Medium.com posted “Why is it so hard to find a front end developer?” Its a short read and on the money:
“Not only that, a good front end developer also needs to have an understanding of marketing. That means knowing the psychology of the consumer, prioritizing the accessibility and usability of the product, and maintaining strong SEO. It also means having a basic understanding of design theory, and occasionally, working with graphic designs that are nearly impossible to implement.”
Medium almost puts their finger on the pulse that makes front end development flow: tacit skills.
I’m a bit curious how we will ramp up Front End Developers in the future. A room full of Front End Developers tends to be a group of 30 to 40 somethings: mostly from various walks of life that fell into it. There’s the once-musicians, designers who dabbled in code, the former “webmasters”, the-lady-who-was-the-only-one-who-knew-how-to-update-her-once-employers-website and even the lone ex-flash developer. The unifying trait between all these people is experience. Experience from mistakes. Experience from edge cases. Experience from simply engaging.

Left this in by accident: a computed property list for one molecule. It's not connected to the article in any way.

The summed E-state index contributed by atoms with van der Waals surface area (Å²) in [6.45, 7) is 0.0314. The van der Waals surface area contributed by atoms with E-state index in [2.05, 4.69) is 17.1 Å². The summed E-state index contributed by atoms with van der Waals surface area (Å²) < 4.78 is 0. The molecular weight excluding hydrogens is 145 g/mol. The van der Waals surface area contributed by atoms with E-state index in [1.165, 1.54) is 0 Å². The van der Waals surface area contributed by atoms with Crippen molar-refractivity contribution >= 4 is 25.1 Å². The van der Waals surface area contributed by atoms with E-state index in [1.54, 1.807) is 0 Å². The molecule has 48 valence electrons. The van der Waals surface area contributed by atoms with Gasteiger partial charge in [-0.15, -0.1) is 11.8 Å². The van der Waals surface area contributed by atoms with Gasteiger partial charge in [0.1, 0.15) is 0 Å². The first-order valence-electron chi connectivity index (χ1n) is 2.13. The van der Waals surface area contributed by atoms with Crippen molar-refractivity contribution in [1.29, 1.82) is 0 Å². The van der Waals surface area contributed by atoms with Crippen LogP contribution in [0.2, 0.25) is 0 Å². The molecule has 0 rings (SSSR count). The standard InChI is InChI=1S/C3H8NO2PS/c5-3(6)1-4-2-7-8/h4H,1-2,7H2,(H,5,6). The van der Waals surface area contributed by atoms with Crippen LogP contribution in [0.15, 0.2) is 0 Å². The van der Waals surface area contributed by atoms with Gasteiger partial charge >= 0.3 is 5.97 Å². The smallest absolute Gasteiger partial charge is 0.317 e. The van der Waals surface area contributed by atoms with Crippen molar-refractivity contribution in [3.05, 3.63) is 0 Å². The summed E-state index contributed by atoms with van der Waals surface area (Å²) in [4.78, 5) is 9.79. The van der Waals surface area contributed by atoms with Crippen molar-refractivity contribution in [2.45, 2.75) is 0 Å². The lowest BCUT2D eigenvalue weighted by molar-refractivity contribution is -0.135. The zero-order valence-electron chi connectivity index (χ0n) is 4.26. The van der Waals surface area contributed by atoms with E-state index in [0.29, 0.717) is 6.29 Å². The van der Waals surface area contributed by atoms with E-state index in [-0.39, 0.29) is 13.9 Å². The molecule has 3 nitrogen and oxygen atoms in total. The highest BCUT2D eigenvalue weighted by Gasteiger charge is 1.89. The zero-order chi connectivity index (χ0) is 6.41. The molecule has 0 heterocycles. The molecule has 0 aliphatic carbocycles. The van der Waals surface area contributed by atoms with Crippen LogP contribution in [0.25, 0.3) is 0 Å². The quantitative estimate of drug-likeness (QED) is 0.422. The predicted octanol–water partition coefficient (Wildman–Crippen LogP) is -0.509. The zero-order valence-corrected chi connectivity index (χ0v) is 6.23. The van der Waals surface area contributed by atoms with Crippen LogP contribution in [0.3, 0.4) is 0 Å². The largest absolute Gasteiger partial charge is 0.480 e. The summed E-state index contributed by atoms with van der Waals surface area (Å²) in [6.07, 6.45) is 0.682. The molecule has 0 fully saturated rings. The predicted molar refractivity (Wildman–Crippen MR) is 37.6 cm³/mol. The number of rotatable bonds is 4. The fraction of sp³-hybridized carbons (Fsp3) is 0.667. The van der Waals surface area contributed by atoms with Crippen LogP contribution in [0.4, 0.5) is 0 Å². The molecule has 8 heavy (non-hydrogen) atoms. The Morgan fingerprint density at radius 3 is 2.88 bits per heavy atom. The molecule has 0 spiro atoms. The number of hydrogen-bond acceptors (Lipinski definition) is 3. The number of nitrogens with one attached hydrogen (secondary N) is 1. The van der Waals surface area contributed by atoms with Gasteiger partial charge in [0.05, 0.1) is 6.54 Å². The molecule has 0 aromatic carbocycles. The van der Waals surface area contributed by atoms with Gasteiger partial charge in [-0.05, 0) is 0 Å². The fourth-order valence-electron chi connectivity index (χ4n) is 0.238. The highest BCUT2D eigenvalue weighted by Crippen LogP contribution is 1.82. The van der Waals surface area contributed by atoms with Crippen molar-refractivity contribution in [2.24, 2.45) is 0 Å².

Most of us had the benefit of learning when the internet was young and simple. We grew as the internet did. A lot of us went from frames, to tables, to css, to css grids, to responsive, and to HTML5/CSS3. We remember the curse of IE6, and know without looking at a chart that SVGs won’t render in IE8. We all remember the days before stackoverflow, and codepen, the days before angular, ember, backbone and react…. and that’s the problem. You can’t replicate a decade of experience and we haven’t figured out a way to teach it either.
The only answer I see is a fracturing of front end development into multiple trades based on specialization as a front end developer that is a master of all is becoming as much of a unicorn as a full stack developer.